The Steampunk World’s Fair that was held Apocalypse Du Jour Weekend changed gears so harshly it blew out the transmission. The lowlight of the weekend was that “Macho Man” Randy Savage died on the 21st. Despite the massive fish-out-of-water feeling I had throughout the weekend, I had plenty of high points, such as the immersion into Steampunk culture, the very colorful and elaborate panels, and the very cool guests. And I tasted absinthe for the first time…and it was glorious. I don’t make many New Years’ Resolutions, but having a race around the world on zeppelins against Professor Elemental is something I’ll try my hardest to fulfill. The apocalypse was proven to be a load of shit, but it’s not like that was beyond the collective realm of our imagination. Not nearly as much backpedaling from apocalypse-mongers as I thought, though.
                I was in the same general area for the next convention, AnimeNEXT, held approximately a month later. The con was sprawled around several hotels as well as the convention center, which was nice because it spoke of how well the con had grown, but was a logistical pain in the ass getting from venue to venue, especially if you were going from a panel to a game room to one of the video rooms. Aside from it being the convention’s tenth anniversary, it was my one-year anniversary writing for Anime Jam Session. It was nice, but not entirely special, considering I didn’t realize it until I was writing the report. Perhaps this year I’ll do something “special” for it.
                And then came the big convention of the year. Otakon. Otakon is the one convention I go to come hell or high water; if I only go to two conventions a year, Otakon is one of them (and for a while, that’s exactly how it went). The extortion at the parking garage and the ungodly heat and humidity were the low points, while wandering around with full press credentials was easily the highlight. It made me feel like Anime Jam Session had truly “arrived.”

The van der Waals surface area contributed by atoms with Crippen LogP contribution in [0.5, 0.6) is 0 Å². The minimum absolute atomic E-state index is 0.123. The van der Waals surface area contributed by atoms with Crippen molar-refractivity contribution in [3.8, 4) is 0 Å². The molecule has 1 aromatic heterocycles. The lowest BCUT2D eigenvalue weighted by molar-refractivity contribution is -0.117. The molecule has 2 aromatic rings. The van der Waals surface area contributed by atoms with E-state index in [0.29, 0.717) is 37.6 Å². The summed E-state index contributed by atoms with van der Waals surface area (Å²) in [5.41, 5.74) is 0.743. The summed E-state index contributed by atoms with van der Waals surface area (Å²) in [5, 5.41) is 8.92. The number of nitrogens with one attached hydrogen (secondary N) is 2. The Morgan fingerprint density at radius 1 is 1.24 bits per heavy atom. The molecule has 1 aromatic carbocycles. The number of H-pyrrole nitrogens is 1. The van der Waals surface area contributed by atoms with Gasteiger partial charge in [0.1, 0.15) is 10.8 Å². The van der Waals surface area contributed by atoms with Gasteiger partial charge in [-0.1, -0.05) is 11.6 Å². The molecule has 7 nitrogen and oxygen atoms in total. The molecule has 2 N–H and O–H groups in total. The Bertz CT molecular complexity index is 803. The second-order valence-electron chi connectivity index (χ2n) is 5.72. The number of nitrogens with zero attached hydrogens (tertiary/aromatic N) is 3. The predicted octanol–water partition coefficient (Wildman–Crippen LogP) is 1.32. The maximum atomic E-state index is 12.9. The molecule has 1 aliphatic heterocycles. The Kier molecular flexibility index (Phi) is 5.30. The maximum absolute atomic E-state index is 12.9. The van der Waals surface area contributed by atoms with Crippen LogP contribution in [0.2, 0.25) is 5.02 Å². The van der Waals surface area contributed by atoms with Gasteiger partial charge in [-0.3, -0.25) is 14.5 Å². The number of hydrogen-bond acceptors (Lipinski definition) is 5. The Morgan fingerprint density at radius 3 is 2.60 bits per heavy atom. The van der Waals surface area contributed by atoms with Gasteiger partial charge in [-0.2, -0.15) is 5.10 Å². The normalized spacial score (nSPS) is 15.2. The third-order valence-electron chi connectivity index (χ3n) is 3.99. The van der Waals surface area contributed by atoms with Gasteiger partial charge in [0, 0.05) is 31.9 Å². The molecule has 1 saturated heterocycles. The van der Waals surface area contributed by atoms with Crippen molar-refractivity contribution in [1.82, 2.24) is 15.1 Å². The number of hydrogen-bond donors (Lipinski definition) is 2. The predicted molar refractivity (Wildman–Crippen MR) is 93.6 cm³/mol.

Finally, the last convention of the year for me was New York Comic Con and Anime Fest. It was a sad continuation of the trend from last year of the “Anime Fest” stuff being downscaled and pushed aside to make more room for the “Comic Con” stuff. The masquerade, despite the profoundly obnoxious wait to get in, was a lot better than I imagined it to be. Oh, and Veronica Taylor remembered me from the previous year (and the autographed Ash jacket she graced me with). That was especially nice.
                Overall, things went a lot better for me in 2011 than I could’ve ever anticipated. For one, after spending almost 2½ years on unemployment, I finally found gainful employment. Granted it’s not the path of writing my own books for a living (and my first attempt at NaNoWriMo crashed and burned due to a debilitating bout of food poisoning), but the fact that I now have a steady paycheck coming in will greatly help not only my quality of life, but my ability to visit and cover conventions for years to come.
                So, to all our fans and readers, have a happy new year, and try not to let the nonstop doomsday bitching and moaning get you down.
Ari Rockefeller

Ari Rockefeller

When he is not training Pokémon and being the very best, the Master of the Written Word churns out convention, video game, anime and movie reviews like clockwork. No one is more productive and dangerous with a pen and paper (or, in this case, a keyboard).